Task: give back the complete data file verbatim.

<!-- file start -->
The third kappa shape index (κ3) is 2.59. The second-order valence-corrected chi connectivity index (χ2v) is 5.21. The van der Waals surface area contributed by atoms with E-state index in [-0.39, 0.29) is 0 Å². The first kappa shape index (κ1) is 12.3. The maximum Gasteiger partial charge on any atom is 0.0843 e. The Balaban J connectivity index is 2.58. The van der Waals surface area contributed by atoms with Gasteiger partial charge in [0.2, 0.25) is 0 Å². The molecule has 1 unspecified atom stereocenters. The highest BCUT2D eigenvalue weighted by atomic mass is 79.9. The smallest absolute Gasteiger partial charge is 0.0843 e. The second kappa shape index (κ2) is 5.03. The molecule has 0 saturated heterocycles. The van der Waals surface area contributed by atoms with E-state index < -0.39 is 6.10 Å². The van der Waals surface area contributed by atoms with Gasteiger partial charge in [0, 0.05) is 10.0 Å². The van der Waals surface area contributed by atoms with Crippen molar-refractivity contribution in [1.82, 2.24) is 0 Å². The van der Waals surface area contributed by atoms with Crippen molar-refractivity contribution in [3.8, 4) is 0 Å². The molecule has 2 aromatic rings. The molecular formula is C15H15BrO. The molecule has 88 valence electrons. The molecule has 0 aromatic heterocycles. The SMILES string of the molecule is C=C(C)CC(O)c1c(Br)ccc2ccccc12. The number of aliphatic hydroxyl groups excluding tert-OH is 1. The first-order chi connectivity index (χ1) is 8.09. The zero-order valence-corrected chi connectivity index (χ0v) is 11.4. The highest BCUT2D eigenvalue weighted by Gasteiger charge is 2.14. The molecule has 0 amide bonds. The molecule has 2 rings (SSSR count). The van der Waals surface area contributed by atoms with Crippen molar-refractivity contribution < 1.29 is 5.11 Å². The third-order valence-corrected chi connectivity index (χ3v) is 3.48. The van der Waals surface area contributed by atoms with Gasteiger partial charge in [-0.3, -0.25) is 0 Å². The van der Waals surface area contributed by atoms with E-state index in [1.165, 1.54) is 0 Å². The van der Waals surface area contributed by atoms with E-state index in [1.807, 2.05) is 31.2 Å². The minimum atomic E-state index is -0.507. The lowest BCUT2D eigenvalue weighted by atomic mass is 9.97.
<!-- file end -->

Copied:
The third kappa shape index (κ3) is 2.59. The second-order valence-corrected chi connectivity index (χ2v) is 5.21. The van der Waals surface area contributed by atoms with E-state index in [-0.39, 0.29) is 0 Å². The first kappa shape index (κ1) is 12.3. The maximum Gasteiger partial charge on any atom is 0.0843 e. The Balaban J connectivity index is 2.58. The van der Waals surface area contributed by atoms with Gasteiger partial charge in [0.2, 0.25) is 0 Å². The molecule has 1 unspecified atom stereocenters. The highest BCUT2D eigenvalue weighted by atomic mass is 79.9. The smallest absolute Gasteiger partial charge is 0.0843 e. The second kappa shape index (κ2) is 5.03. The molecule has 0 saturated heterocycles. The van der Waals surface area contributed by atoms with E-state index < -0.39 is 6.10 Å². The van der Waals surface area contributed by atoms with Gasteiger partial charge in [0, 0.05) is 10.0 Å². The van der Waals surface area contributed by atoms with Crippen molar-refractivity contribution in [1.82, 2.24) is 0 Å². The van der Waals surface area contributed by atoms with Crippen molar-refractivity contribution in [3.8, 4) is 0 Å². The molecule has 2 aromatic rings. The molecular formula is C15H15BrO. The molecule has 88 valence electrons. The molecule has 0 aromatic heterocycles. The SMILES string of the molecule is C=C(C)CC(O)c1c(Br)ccc2ccccc12. The number of aliphatic hydroxyl groups excluding tert-OH is 1. The first-order chi connectivity index (χ1) is 8.09. The zero-order valence-corrected chi connectivity index (χ0v) is 11.4. The highest BCUT2D eigenvalue weighted by Gasteiger charge is 2.14. The molecule has 0 amide bonds. The molecule has 2 rings (SSSR count). The van der Waals surface area contributed by atoms with Crippen molar-refractivity contribution < 1.29 is 5.11 Å². The third-order valence-corrected chi connectivity index (χ3v) is 3.48. The van der Waals surface area contributed by atoms with Gasteiger partial charge in [-0.3, -0.25) is 0 Å². The van der Waals surface area contributed by atoms with E-state index in [1.165, 1.54) is 0 Å². The van der Waals surface area contributed by atoms with E-state index in [1.807, 2.05) is 31.2 Å². The minimum atomic E-state index is -0.507. The lowest BCUT2D eigenvalue weighted by atomic mass is 9.97.